Excellencies, Distinguished Guests,
Esteemed Representatives of the European Union, the United Nations,
Distinguished Members of the Technical Committee on Cultural Heritage,
Dear Residents of the city of Famagusta,
Ladies and Gentlemen, and colleagues.
I am very happy to be here with you this evening as we mark the return of such an important landmark of the city of Famagusta – the Othello Tower and the Citadel.
As I was walking through the beautifully restored castle earlier today, I could not help but think about Cyprus’ rich shared history and unique cultural heritage. The Othello Tower and Citadel stand here as proud reminders of the importance of preserving that history for generations to come.
Indeed, as Cyprus looks forward to a future with more sustainable economic growth and improved livelihoods for all Cypriots, the preservation of the history and traditions of the island which we have come together to celebrate this evening, becomes all the more vital.
For UNDP, preservation of historically important sites is not just about renovating old monuments, creating jobs and stimulating local economy. As we are well aware, it can also greatly contribute to reconciliation process and to harmonious development of the island. In this regard, I am happy to share with you the reflection by UNDP Administrator, Ms. Helen Clark who recognised that the collective efforts of the European Union, UNDP and the Technical Committee on Cultural Heritage in preserving the history of the island, have created an enabling environment for peace and sustainable development.
Over the last few days, I have met with various partners and colleagues who have expressed great optimism and expectation for the success of the renewed peace process. I share the same hopes.
I would, therefore, like to recognize the Technical Committee on Cultural Heritage and everyone who has been part of this exciting project, the local authorities and technical departments, the many Greek Cypriot and Turkish Cypriot architects, archaeologists and advisors and most importantly the Cypriot communities who have lent their support to this project from the very beginning.
The project would not have been possible without the vision and generous on-going support and engagement of our partner, the European Union.
Fifteen years ago, UNDP and the European Commission established the Partnership for the Future Programme in Cyprus with the shared and ambitious goal of establishing the solid foundations for peace and reconciliation on the island. Since then, our partnership has come a long way: it is extremely gratifying to see the results of our cooperation and we are proud to have been entrusted by both communities and by the European Commission to support the confidence building process in Cyprus.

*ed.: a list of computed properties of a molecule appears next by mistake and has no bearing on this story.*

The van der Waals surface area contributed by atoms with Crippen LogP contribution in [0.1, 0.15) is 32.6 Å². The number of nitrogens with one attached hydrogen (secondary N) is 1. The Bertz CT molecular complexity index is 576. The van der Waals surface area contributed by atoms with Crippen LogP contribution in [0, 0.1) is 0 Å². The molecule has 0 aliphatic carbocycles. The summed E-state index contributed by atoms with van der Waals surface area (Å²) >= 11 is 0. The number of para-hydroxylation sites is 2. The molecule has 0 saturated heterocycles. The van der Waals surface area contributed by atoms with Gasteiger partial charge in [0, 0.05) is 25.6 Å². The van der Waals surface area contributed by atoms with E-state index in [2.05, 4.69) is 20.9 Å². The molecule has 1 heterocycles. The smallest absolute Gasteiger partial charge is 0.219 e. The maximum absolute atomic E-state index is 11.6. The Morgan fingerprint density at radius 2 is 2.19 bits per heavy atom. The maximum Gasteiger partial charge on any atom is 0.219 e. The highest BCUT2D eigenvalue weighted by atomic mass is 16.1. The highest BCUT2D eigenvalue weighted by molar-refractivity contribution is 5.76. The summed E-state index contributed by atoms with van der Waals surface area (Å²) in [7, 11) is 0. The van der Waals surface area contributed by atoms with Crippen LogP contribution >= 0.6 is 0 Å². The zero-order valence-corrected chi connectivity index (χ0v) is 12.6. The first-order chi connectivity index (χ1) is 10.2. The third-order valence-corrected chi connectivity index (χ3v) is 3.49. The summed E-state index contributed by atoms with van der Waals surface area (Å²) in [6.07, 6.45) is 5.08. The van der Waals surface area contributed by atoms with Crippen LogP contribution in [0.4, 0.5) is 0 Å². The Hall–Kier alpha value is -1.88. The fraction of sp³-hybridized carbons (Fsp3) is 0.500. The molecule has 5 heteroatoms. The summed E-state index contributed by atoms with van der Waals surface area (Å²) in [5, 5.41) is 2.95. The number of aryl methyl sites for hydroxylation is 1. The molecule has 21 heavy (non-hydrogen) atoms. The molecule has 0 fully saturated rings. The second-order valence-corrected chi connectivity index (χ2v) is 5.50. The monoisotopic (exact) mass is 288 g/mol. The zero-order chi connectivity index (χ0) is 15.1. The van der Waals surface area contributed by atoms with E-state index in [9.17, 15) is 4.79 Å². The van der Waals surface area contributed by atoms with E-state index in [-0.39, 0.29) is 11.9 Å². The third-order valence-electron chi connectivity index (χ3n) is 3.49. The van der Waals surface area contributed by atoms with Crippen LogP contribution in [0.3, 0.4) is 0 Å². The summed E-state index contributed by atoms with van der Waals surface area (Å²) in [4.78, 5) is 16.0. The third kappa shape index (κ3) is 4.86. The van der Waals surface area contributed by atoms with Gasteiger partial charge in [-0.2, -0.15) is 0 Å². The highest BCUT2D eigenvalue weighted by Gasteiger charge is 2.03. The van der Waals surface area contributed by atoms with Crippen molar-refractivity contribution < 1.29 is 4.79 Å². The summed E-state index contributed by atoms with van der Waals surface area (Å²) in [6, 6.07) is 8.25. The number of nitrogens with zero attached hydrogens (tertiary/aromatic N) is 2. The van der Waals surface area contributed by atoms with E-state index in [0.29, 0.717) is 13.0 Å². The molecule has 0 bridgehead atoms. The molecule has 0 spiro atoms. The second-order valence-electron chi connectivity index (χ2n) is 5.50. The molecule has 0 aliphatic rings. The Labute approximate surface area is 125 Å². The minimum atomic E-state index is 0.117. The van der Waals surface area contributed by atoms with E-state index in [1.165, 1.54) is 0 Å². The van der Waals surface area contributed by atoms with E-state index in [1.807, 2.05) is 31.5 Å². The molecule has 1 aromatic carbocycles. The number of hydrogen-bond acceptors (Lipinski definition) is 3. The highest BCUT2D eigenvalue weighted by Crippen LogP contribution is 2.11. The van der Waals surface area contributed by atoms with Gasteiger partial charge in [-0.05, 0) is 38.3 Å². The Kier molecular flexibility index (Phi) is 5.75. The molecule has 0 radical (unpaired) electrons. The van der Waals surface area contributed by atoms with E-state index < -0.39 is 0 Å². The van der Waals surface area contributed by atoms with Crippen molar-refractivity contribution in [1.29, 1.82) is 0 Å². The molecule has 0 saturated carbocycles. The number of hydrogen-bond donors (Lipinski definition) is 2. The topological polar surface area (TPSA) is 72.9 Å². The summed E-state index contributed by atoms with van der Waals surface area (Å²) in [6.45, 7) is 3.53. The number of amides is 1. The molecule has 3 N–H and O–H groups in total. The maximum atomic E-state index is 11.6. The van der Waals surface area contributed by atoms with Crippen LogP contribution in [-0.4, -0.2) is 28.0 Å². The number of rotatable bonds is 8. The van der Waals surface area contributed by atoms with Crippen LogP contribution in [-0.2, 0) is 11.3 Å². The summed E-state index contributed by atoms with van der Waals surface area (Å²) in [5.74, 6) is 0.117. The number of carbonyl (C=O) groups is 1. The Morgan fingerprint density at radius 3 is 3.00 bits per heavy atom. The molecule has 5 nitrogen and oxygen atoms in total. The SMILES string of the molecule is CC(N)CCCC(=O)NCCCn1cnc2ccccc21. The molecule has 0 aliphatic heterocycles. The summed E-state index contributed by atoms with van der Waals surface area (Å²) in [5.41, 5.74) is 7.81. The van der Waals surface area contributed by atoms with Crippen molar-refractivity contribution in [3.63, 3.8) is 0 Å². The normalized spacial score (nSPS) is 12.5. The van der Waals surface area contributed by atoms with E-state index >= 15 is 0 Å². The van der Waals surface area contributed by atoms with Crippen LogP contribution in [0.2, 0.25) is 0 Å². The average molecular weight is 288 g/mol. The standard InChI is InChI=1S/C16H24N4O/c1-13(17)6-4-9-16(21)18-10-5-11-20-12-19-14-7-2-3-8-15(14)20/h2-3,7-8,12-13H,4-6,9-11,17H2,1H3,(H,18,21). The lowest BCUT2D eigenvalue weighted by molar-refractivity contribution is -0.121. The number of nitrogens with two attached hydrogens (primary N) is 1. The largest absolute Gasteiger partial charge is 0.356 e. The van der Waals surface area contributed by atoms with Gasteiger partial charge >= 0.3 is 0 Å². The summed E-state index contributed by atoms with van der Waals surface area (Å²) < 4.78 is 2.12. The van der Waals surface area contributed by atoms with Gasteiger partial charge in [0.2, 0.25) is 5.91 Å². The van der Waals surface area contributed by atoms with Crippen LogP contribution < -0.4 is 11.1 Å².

We are also happy to learn from and promote the experience of the project in Cyprus as a best practice in promoting confidence and peacebuilding through UNDP’s work in other countries of the region that I cover.
However, our partnership goes well beyond financing and as of 2010 it became a threefold partnership with the Technical Committee on Cultural heritage. Together we are translating our common values and goals into concrete actions such as the one we celebrate tonight. By working together, we can achieve so much more than by working alone.
Our partnership has helped us forward the common aim of promoting cultural heritage as means of reconciliation. The challenge and opportunities are immense:
• In 2010 a Study of Cultural Heritage in Cyprus identified thousands of cultural heritage sites of particular historical, archaeological and architectural significance; this figure gives us the measure of the potential power of cultural heritage in Cyprus for both reconciliation and economic development of the island.
• 11 of these sites have already benefited from emergency measures or conservation works. And another 20 are under study and work will begin on their preservation soon.
We all agree that much more needs to be done, and larger coalitions need to be built if we are to truly preserve the island’s cultural heritage and unlock its economic potential.
I would also like to take this opportunity to express thanks to the leaders of both communities, as well as to all members of the Technical Committee on Cultural Heritage, and all Cypriots who have been part of this project, and who supported the protection of the rich cultural and historic heritage of Cyprus.
By working together on this project, the technical teams from both communities including architects, archaeologists, engineers and others have, over time, turned what started as a restoration project, into a team effort and daily engagement to create a new shared community value. They set a positive example of successful collaboration between Greek Cypriots and Turkish Cypriots. This is an example that can be replicated throughout the region and globally.
Tonight we will see a performance of Shakespeare’s classic “Othello” staged in the Othello Castle itself. A group of young actors - Greek Cypriots and Turkish Cypriots that are very enthusiastic, talented, with a strong sense of friendship developed through their common acting experience. These people and their joint success give us inspiration and hope.
As you may know, on 30 July the world will celebrate the International Day of Friendship which was proclaimed by the UN General Assembly to promote friendship between peoples, countries, cultures and individuals. I am confident that friendships, such as the ones we are part of this evening, can inspire peace efforts and build bridges between communities.
Allow me once again to congratulate you on this important occasion and to wish you all a very pleasant and memorable evening.
This speech has originally been published on July 2, 2015.